Apr. 21, 1999 DALLAS - April 21, 1999 - Once again evidence says that differences exist between the sexes. Researchers have discovered that men and women may not in fact be equal - at least with respect to the pattern of precancerous lesions in the lungs of current and former smokers. Journal of the National Cancer Institute, finds that women develop a different pattern of bronchial changes than men do; that airflow obstruction, a common means to assess those at risk of lung cancer, does not seem to be valid especially for women; and that lung damage due to smoking persists for many years and probably for life.
More men and women die from lung cancer than from any other type of cancer. This year an estimated 171,600 new cases of lung cancer will be diagnosed, and 158,000 people will die from this disease. Approximately 50 percent of lung cancer occurs in former smokers. Women are more susceptible to the harmful effects of tobacco-related carcinogens - the odds ratios for major types of lung cancer are consistently higher in women than in men at every level of exposure to cigarette smoke. Furthermore, this gender difference cannot be explained by differences in baseline exposure, smoking history or body size; it is likely due to women's higher susceptibility to tobacco carcinogens.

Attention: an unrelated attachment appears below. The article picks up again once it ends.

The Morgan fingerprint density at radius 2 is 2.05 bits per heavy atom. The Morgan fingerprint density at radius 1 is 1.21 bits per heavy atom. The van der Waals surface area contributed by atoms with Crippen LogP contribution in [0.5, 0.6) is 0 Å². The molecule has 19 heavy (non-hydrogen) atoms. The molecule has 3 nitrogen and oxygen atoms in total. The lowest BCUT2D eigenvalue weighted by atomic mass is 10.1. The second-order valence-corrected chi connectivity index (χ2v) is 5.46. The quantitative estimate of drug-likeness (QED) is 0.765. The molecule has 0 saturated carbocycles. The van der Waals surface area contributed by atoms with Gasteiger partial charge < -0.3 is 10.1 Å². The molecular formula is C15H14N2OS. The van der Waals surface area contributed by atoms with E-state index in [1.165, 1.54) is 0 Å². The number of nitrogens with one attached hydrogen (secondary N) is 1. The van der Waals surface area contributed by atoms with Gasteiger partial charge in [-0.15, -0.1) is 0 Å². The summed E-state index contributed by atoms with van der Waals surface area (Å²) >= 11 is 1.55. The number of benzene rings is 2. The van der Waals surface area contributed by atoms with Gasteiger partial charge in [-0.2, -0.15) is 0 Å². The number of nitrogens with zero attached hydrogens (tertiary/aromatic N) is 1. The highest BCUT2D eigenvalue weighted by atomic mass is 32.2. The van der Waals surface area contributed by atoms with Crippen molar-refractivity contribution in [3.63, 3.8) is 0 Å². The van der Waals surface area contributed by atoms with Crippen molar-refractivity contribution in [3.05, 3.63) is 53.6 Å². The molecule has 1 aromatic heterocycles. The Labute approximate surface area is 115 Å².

"Cancer is the result of a complex multistep process," said Gazdar, associate director of the Nancy B. and Jake L. Hamon Center for Therapeutic Oncology Research. "We are actively trying to develop methods of early detection and chemoprevention - ways to chemically reverse precancerous lesions and block cancer development - for those at high risk."
The scientists found that men had a significantly higher incidence of precancerous lesions in the large central airways than women. They also found that fewer women than men had high-grade preinvasive lesions. Because women develop more cancers in the peripheral (outer) parts of the lung than men do, Gazdar and co-workers presume that women smokers are selectively damaging these parts of the lung, while smoking damage in men targets the larger, more centrally located airways.
The take-home lesson from this study is that methods of lung-cancer screening in high risk populations must take gender into consideration, and perhaps, different screening procedures and criteria will have to be used for men and for women. The research is funded by the NCI, the National Institutes of Health and a NIH-funded SPORE (Specialized Program of Research Excellence) in Lung Cancer.
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The above story is reprinted from materials provided by University Of Texas Southwestern Medical Center At Dallas.
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